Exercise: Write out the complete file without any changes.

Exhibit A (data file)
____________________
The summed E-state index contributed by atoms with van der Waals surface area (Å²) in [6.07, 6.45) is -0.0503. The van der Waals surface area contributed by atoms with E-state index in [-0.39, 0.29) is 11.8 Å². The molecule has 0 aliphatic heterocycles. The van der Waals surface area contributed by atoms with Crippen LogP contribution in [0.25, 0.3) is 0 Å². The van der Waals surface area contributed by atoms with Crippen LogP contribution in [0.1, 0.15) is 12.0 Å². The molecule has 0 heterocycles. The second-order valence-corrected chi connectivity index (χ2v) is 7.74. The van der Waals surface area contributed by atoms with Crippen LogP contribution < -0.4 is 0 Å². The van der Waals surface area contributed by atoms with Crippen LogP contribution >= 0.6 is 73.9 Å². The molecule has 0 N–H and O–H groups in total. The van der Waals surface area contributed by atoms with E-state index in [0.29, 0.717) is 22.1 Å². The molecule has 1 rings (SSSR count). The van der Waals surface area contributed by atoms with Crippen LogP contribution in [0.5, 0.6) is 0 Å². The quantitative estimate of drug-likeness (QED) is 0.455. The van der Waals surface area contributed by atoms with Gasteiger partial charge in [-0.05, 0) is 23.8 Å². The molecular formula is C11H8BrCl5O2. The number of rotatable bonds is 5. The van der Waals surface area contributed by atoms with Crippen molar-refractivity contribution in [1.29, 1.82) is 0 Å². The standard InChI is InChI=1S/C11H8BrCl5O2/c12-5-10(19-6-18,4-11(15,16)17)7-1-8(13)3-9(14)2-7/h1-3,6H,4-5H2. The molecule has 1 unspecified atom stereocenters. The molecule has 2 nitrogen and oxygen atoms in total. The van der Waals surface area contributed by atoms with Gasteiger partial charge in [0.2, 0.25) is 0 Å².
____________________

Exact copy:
The summed E-state index contributed by atoms with van der Waals surface area (Å²) in [6.07, 6.45) is -0.0503. The van der Waals surface area contributed by atoms with E-state index in [-0.39, 0.29) is 11.8 Å². The molecule has 0 aliphatic heterocycles. The van der Waals surface area contributed by atoms with Crippen LogP contribution in [0.25, 0.3) is 0 Å². The van der Waals surface area contributed by atoms with Crippen LogP contribution in [0.1, 0.15) is 12.0 Å². The molecule has 0 heterocycles. The second-order valence-corrected chi connectivity index (χ2v) is 7.74. The van der Waals surface area contributed by atoms with Crippen LogP contribution < -0.4 is 0 Å². The van der Waals surface area contributed by atoms with Crippen LogP contribution >= 0.6 is 73.9 Å². The molecule has 0 N–H and O–H groups in total. The van der Waals surface area contributed by atoms with E-state index in [0.29, 0.717) is 22.1 Å². The molecule has 1 rings (SSSR count). The van der Waals surface area contributed by atoms with Crippen LogP contribution in [0.5, 0.6) is 0 Å². The quantitative estimate of drug-likeness (QED) is 0.455. The van der Waals surface area contributed by atoms with Gasteiger partial charge in [-0.05, 0) is 23.8 Å². The molecular formula is C11H8BrCl5O2. The number of rotatable bonds is 5. The van der Waals surface area contributed by atoms with Crippen molar-refractivity contribution in [1.29, 1.82) is 0 Å². The standard InChI is InChI=1S/C11H8BrCl5O2/c12-5-10(19-6-18,4-11(15,16)17)7-1-8(13)3-9(14)2-7/h1-3,6H,4-5H2. The molecule has 1 unspecified atom stereocenters. The molecule has 2 nitrogen and oxygen atoms in total. The van der Waals surface area contributed by atoms with Gasteiger partial charge in [0.2, 0.25) is 0 Å².